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How did all this come about?
There is no question that drunk driving is an increasingly serious problem in the United States and, indeed, throughout the world. There are more cars on the road than ever before; at the same time, the pressures of modern civilization continue to push the figures on alcoholism and per capita alcohol consumption ever higher. The inevitable by-product of this combination is a never-ending slaughter on the highways. And it doesn't take many front-page photographs of mangled six-year-old children to cause a public uproar and stir demands for tougher penalties for drunk drivers. The legislatures and courts of the states, being essentially political in nature, have been consistently responsive to these public outcries for crackdowns on DUI. The courts make sentences more severe; legal procedures are made "more efficient"; police departments pour money into the latest scientific methods of establishing guilt.
The increasingly severe terms of DUI legislation are based, of course, on the premise that tougher provisions will serve a deterrent effect - that is, the more harsh the law, the fewer drunk drivers. Yet the National Highway Traffic Safety Administration estimates that only one arrest is being made for every 1,500 to 2,000 drunk drivers on the road today - too few to represent a real deterrent.
The experiences of various jurisdictions that have cracked down on drunk drivers in years past are interesting. Between 1971 and 1976, for example, the federal government spent $88 million on Alcohol Safety Action Programs (ASAP), including an experimental enforcement blitz in Virginia. This attack on DUI resulted in the yearly arrests in one area increasing from 171 to 3,000, and involved stiffer legislation and more streamlined courtroom procedures. Yet after an investigation of the results of this program in 1974 by the Insurance Institute for Highway Safety, the conclusion was reached reluctantly that there were "no reductions in drunk driving fatalities unique to the ASAP areas... It is only possible to conclude scientifically that ASAP's as large scale programs have been ineffective." Status Report, Insurance Institute for Highway Safety, July 8, 1974.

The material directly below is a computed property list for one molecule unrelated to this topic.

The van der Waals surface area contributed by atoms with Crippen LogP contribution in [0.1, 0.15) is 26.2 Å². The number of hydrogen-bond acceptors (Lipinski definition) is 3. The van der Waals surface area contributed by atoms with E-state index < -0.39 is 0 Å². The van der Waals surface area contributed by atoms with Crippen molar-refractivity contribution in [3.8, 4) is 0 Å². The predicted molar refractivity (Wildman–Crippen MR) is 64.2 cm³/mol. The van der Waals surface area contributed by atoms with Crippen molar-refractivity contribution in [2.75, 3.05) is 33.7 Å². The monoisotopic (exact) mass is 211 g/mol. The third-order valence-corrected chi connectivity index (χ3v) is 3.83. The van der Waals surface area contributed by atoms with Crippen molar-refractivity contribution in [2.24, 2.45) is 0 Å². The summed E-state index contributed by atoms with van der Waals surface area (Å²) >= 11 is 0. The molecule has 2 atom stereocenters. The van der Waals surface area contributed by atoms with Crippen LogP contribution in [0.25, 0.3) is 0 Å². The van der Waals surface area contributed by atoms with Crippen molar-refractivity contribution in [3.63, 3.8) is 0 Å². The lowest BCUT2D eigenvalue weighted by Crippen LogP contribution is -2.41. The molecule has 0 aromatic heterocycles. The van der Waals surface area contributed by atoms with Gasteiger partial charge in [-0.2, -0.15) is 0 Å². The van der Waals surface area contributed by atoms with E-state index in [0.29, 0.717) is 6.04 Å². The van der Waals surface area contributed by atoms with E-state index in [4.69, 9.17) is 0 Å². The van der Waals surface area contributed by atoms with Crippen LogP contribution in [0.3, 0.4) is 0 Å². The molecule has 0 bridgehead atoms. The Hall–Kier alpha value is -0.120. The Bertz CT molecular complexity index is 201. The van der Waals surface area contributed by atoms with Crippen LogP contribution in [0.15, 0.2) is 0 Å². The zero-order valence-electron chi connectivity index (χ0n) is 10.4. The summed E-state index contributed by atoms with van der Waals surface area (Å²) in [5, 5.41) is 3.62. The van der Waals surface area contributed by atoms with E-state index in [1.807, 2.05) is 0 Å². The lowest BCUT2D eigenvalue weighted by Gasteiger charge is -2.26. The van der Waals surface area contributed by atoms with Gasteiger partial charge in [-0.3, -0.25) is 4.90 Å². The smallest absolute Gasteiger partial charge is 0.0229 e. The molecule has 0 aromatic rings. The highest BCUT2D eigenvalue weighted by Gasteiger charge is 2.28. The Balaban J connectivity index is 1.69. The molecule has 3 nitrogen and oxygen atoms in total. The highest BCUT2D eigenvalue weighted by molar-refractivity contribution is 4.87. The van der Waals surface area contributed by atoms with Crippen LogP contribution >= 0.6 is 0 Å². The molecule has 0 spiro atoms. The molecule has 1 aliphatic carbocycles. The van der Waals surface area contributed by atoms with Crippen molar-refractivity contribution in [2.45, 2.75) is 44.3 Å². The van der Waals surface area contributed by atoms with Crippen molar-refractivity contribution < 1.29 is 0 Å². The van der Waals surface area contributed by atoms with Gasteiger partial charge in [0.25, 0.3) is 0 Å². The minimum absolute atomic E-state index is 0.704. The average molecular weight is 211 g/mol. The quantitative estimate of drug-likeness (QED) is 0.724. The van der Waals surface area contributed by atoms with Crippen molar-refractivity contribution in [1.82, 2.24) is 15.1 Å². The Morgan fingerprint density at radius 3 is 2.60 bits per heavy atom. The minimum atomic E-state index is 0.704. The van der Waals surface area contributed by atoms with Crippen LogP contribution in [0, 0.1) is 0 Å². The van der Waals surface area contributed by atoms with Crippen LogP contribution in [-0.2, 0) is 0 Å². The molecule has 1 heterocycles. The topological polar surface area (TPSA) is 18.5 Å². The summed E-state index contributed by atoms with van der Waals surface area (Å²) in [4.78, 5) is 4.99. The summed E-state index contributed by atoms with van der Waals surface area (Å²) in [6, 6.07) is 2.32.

One of the more publicized crackdowns occurred in Chicago between December 1970 and June 1971: A traffic court judge publicly announced that those convicted on DUI charges would receive a minimum sentence of seven days in jail and a one-year license suspension. After the six-month experiment was completed, the judge announced that holiday deaths were reduced by more than 60 percent.
A group of university statisticians decided to investigate the judge's claims. After considerable study they discovered that, contrary to his assertions, there was only a chance slight variation in holiday deaths from the preceding five years. They also noted that in nearby Milwaukee there was a much sharper drop in the rate of fatalities over the same six-month period - despite the absence of a crackdown in that city. Robertson, et al., Jail Sentences for Driving While Intoxicated in Chicago: A Judicial Action That Failed, 8(1) Law and Society Review 56 (1973).